'I loved working with Michael Caine'
William Ivory wrote the screenplay for The Great Escaper, which is based on the real life story of Second World War veteran, Bernard Jordan.
It portrays his ‘escape’ from an East Sussex care home to attend 70th anniversary commemorations of the D-Day landings in 2014.
William, who also did the screenplay for acclaimed 2010 film, Made in Dagenham, and a number of TV dramas and movies, has given the Melton Times a fascinating insight into his craft.
Nick Rennie: Was the movie already cast when you started writing the screenplay?
William Ivory: No, the screenplay was completely finished before we had anyone involved. The extraordinary thing was that we had the script and I said to the director, Oliver Parker, ‘who would be your two for the leading roles?’ We wrote the names down separately and we had both written Michael and Glenda. They were both keen to do it but Michael had to have an operation on his spine. We thought it was dead in the water because it wouldn’t have worked without them but then a year later Michael said he was ready to do it.
NR: As the screenwriter, were you there when they were filming the movie?
WI: Not as much as I normally would because the Covid pandemic was still going on at the time.
We kept the set very shut down, especially as we had elderly actors.
But I went down to Twickenham Studios, where we shot some of it. The irony is when you walk in they’ve got a big plaque on the door which says ‘You were only supposed to blow the bloody doors off’ because it was where Michael made The Italian Job.
They had pictures of him making the film in 1969 and there he was back there all these years later.
We had another memorable day on the ferry when we went to France there and back six times and we never got off. We felt a bit queasy on the third crossing.
NR: How did you find Michael Caine? Did you manage to spend much time with him?
WI: He is just lovely. Him and Glenda are very different in the way they work. Michael is very uncluttered with the way he acts. He imagines himself in the part, he becomes the part and says the words and he then wants to get home for a glass of wine and some nice Italian food. Glenda was much more analytical and thought about the sub-text a lot. They had a real respect for each other on set.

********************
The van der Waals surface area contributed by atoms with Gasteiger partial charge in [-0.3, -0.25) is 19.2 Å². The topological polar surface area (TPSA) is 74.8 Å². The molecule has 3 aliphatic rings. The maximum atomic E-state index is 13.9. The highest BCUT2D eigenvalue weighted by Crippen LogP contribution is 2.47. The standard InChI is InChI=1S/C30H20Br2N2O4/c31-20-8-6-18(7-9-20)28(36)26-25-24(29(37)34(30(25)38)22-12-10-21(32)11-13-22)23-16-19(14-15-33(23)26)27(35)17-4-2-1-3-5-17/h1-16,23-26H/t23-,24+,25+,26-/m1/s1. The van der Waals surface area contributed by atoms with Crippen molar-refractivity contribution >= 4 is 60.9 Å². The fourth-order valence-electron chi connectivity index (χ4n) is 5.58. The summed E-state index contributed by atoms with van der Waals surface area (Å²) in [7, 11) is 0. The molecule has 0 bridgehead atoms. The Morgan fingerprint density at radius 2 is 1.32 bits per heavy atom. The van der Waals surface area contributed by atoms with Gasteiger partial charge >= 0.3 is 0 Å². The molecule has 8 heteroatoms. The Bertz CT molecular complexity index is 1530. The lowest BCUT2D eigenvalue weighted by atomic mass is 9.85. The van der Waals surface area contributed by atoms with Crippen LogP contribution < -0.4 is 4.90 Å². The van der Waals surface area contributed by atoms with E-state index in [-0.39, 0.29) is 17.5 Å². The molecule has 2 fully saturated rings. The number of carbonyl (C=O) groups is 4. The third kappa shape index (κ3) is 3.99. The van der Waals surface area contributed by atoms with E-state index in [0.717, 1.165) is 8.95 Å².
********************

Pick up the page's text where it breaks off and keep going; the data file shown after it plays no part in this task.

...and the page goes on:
Michael was great fun and a great raconteur. Glenda saw the film and loved it. We had a screening pretty much for her and Michael because we wanted them to be the first to see it. We went for lunch together and she was on great form. Sadly, just three weeks later, she passed away.
NR: It is clearly a poignant time for the movie to be released, in the run-up to Remembrance Sunday?
WI: My dad, who was also called William, and my uncle Lawrence were both in Bomber Command in the Second World War. Recently it was the 80th anniversary of the night my uncle was shot down and killed. Dad survived the war and his brother didn’t but he didn’t really talk about the war, other than in a comic book way.
The funny thing was that dad always got lost when we drove to see family in Wales every year. Mum used to say to him ‘how did you ever find Germany in the dark?’
But this time of year always resonates with me because I think about dad and about Lawrence, who was only 24 when he was killed.
NR: You regularly go to The Regal cinema at Melton and I know you attended a special Q&A there when The Great Escaper was first screened there?
WI: It was lovely, Jacob and Bryony organised it so well.
There were some really good questions. There was a chap there who had been a chaplain and he had been involved with various veterans associations and he felt the film was very accurate in terms of people 70 years later still suffering from flashbacks.
NR: What is it like when you finally see the movie that you’ve written the script for?
WI: There are always moments where you think ‘oh, I should have done that differently’. But there are bits, like in this movie, where you see the CGI treatment of a sequence with characters on the cliff looking out towards France and this squadron of 12 Lancaster Bombers powering overhead. It made me well up because it made me think of my dad. I didn’t think of that when I was writing it.
NR: Do you see a future for cinema with so many films now on streaming services on TV?
WI: Yes definitely. Cinema can offer real scale, with movies like James Bond, Mission Impossible and the new Top Gun, which offer incredible spectacle which you can only get at a cinema. More than that, it is being in a room with other people and sharing in emotions. With The Great Escaper, the point I really felt it was going to do well was the first public screening when a lady came up to me, she had red eyes, she touched me on the shoulder and she said ‘Kleenex should be sponsoring that’.
***The Great Escaper continues its run at The Regal in Melton throughout November.